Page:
Cooling and electric capacity is generated and stored as the truck is driven down the road or when it’s connected to shore power. When the truck is shut off, the battery-powered cooling system takes over, and a thermostat regulates the driver’s desired sleeping temperature, the company said. A dial-controlled fan circulates chilled air through a duct located near the bunk.

Freightliner Trucks North America announced it is offering Bergstrom’s idling-reduction technology as a factory-installed option on the Century, Coronado and Columbia Class 8 truck models. The Bergstrom NITE (no-idle thermal environment) system consists of a rechargeable battery system that supplies electricity to a sealed air-conditioning unit and an auxiliary heater. The system, which works independently of the vehicle’s main engine, weighs 345 pounds.

Powered by four deep-cycle batteries instead of the truck’s electrical system, the NITE air conditioner offers 3,500 BTUs of cooling capacity. The air conditioner draws no energy from the truck’s electrical system when the truck engine is off, the company said. The diesel fuel-operated heater offers 2,900 to 7,500 BTUs per hour, and the energy needed to heat the sleeper area is less than 0.1 gallon per hour, the company said.

The NITE system includes a smart control system featuring electronic variable functions for comfort and power management. The engineered ductwork circulates air, providing a low-voltage cutout to safeguard the independent NITE battery and a status indicator to notify the owner when recharging is needed.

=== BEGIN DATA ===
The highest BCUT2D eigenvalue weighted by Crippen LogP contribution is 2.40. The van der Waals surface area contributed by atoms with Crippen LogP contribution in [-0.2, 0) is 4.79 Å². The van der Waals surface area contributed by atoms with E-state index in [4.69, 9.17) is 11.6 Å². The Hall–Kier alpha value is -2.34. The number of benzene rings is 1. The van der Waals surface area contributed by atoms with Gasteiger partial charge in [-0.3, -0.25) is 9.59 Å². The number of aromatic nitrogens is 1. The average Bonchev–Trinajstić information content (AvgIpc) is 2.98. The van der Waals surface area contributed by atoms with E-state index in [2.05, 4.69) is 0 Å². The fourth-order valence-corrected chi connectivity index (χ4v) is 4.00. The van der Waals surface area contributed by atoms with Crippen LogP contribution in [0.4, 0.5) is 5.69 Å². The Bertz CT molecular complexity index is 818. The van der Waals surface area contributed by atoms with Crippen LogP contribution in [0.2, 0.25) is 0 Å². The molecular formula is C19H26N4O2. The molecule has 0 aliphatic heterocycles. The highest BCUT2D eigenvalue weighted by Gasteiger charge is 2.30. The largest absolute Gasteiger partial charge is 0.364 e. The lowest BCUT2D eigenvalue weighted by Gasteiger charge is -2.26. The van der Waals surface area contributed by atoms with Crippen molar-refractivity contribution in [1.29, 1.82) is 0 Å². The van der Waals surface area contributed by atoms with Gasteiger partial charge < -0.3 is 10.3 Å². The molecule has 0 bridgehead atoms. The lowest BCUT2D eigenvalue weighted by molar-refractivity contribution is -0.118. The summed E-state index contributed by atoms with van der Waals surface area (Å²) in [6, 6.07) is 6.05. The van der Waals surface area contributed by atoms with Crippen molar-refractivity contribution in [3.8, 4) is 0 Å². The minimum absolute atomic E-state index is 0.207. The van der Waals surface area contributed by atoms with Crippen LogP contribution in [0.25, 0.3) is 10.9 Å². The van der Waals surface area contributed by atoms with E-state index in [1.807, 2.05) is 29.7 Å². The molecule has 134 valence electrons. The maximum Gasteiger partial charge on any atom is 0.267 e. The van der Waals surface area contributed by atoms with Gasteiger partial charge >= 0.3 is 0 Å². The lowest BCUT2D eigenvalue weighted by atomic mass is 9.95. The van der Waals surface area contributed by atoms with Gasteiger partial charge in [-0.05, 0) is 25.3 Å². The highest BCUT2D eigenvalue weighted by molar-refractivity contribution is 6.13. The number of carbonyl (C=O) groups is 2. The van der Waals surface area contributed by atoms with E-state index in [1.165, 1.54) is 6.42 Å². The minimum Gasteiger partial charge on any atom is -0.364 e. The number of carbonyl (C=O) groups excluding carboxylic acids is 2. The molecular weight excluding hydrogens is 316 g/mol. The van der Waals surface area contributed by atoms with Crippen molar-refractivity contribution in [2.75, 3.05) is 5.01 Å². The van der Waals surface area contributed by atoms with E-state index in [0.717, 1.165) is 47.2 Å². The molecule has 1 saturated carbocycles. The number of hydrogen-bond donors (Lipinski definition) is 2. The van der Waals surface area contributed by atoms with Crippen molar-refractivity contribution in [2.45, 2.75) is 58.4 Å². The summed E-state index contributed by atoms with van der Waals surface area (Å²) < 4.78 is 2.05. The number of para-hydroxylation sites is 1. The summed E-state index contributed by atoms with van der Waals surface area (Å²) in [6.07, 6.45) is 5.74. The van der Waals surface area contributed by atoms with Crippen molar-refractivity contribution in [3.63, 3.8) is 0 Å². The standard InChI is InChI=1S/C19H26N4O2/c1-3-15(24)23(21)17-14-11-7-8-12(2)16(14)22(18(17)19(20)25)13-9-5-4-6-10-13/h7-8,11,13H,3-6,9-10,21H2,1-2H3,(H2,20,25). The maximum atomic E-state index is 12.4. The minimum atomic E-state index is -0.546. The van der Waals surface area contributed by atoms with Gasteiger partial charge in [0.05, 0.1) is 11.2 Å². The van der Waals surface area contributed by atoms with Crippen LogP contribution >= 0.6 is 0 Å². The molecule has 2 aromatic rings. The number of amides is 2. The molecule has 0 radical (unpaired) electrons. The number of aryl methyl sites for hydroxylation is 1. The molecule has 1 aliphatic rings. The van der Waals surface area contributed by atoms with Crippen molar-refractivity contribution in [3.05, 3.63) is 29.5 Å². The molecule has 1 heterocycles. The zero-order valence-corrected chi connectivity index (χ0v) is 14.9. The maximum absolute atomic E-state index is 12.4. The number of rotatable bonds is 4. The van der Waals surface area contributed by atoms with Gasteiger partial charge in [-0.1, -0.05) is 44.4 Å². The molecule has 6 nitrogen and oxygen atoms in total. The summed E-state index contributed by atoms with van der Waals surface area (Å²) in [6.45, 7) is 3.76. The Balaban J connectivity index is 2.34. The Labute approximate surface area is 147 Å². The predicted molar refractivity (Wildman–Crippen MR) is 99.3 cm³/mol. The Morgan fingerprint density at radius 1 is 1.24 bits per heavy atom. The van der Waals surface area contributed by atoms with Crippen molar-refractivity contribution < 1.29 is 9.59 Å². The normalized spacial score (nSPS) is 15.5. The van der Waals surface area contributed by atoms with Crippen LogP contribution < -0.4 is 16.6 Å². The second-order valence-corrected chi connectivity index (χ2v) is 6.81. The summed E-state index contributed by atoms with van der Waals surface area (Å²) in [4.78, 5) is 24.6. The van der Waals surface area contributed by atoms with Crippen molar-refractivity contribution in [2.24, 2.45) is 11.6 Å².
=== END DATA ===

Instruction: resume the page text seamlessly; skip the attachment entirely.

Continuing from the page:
The NITE system is available in four configurations to meet a variety of operational needs and budgets, the company said.

Peterbilt’s fuel efficiency solutions include a Comfort Class system – a battery-based power system that provides heating, cooling and electrical power to the sleeper without idling – and a universal APU connector, the company said

The CCS, which will be available in 2007, reduces annual fuel consumption by about 8 percent, or $5,000 per year per vehicle, and provides up to 10 hours of HVAC, the company said. Electrical power for hotel loads is provided by a separate deep-cycle battery power pack that’s isolated from the main battery. The auxiliary batteries function independently from the truck’s main battery and recharge during normal truck operation using the high-capacity alternator, the company said.

Peterbilt also offers a new universal APU connector module that reduces costs for an aftermarket auxiliary power unit installation. It’s designed to accommodate a wide range of APUs and allow for fast installation because all the necessary lines and wiring are provided, the company said. It will be available in the third quarter for Peterbilt models that can be equipped with sleepers.

Aftermarket APUs

Thermo King’s TriPac auxiliary heating/cooling temperature management system uses a fuel-fired heater and Thermo King’s Cycle Sentry start/stop technology to achieve fuel efficiency, the company said. A two-cylinder diesel engine powers an air-conditioning compressor and a 12-volt alternator, both of which are belt driven. These components power the air-conditioning system, keep the truck batteries charged and provide tractor engine heat.